“May I have a look at your groin?” The question was disconcerting – especially since I was in bed, and it was asked by a comely young lady. But I allowed immediate access, you don’t fool about with the femoral artery. I had meant to write this week about Pope Francis and subsidiarity, but nature intervened. Here is the timetable.
Monday 1am. Woken from sleep by intense and rising angina across my chest. 5am, a doctor at St George’s Hospital doesn’t do platitudes, I am a heart attack waiting to happen. The rest of Monday is boredom and tests. Tuesday, I am lying on a bed of pain while Doctor Jacques begins his work. Wednesday, I am driven home by a Somali cab driver, still in my pyjamas – and here I am, faced by pages of emails, almost as if it never happened.
It was very different from my last experience of the condition, some 17 years ago. That meant open chest surgery, a machine to stand in for my heart, and months of convalescence. Things have moved on from then.
The principle of angioplasty is quite simple, if not the practice. The surgeon inserts a catheter into an artery and, using a dye, explores the arteries of the heart. He identifies obstructions to the blood flow and, where necessary, inserts stents to keep the artery permanently open. It is fascinating to watch the screen and to see what looks like a thin black snake searching, probing and healing.
Hospital gives you time for thought. I know nothing of Dr Jacques’ personal life but, being something of a solipsist, I saw his apotheosis as the point where he worked away on me, quietly telling his team where he was and what he proposed to do next. It was the culmination of a skill that started at school, followed by medical school, then specialist qualifications, and then developing the great skill which enabled him to work in the very heart of life. I know, because I have read the thoughts of surgeons, that they are troubled by the heavy responsibility they sustain but which they have to control lest it interferes with their work. They do it day by day and the result is a restored life, and, very probably in my case, defeat of the Grim Reaper.
A miracle? Not by technical standards, but surely a miracle that a man may devote his life to the loving service of others. I know that the grace of God was in my surgeon’s hands. It is a mystery that God and man do not supplement each other; in loving action they are the same.
And I do not forget his team and the nurses who looked after me during my brief stay. They were models of human kindness and professional care. Many of them were immigrants, or daughters of immigrants. I heard a view on the radio that the public’s main concerns were getting the NHS right, and reducing immigration. Believe me, you can have one or the other, you can’t have both.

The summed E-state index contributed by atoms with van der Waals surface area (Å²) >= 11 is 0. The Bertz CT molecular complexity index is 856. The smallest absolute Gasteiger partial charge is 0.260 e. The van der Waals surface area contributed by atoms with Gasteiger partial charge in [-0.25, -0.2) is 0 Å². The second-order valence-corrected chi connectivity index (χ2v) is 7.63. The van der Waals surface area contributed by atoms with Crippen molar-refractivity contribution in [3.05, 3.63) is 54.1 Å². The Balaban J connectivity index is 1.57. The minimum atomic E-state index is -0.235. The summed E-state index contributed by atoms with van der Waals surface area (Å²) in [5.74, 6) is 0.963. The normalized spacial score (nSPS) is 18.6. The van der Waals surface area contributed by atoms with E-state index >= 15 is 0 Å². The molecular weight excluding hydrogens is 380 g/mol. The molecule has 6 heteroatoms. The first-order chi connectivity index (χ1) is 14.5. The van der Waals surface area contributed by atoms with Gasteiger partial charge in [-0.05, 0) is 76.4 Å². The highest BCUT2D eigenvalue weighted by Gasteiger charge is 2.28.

What I remember most vividly was pain. I had been warned of discomfort during the process of angioplasty but in my case, as I lay motionless on my narrow table for well over an hour, the pain was intense. It varied like the surface of a troubled sea, and I began to learn which activities I saw on the screen accompanied the ebbs and flows. Painkillers were offered, but I declined. My wife interprets this as machismo: I saw it as discovering myself. But wives have babies and pain is no stranger.
I have read of the particular pains of crucifixion. The body slumps into asphyxiation. But as the victim pulls himself up to relieve the agony, it is the feet and hands which suffer, until exhaustion takes over. The cruel cycle is repeated again and again. You may see the effect on the Shroud, where the separate blood flows from the hand register this terrible sequence.
Of course my pain was nothing by comparison, but I saw that the pain in my chest bore some remote similarity. It must at least have been present in the pain Christ suffered in his chest. And, when I accepted that I was asked to be part of that, a strange thing happened. The pain did not go away, but I did. The pain was happening in my body, but was no longer happening in me; it ceased to matter. I can think of neat psychological explanations, I’m good at that sort of thing. But I can also recognise digitus dei when it touches me.
Nor will I easily forget the people. The incoherent nurse who got confused by the wiring of my monitor – we ended up in a giggling hug. The nurse who, finishing her last session, came over to thank me for my company. Becky – busy, busy,busy. Large Mathilde, a senior nurse, who just simply sorted things out for everyone.
And the patients. Giacomo, the Italian window cleaner, lying there leaking abdominal fluid into a container. Always cheerful – the prettiest nurses attracted to his bed like flies to fly paper. Denzil, who communicated with shouts and grunts, and watched much football. He seemed well suited to that. And Pip who looked as though he was about to die, and very nearly did – panic button and all. It was a microcosm of human nature at its extremities. It was a privilege.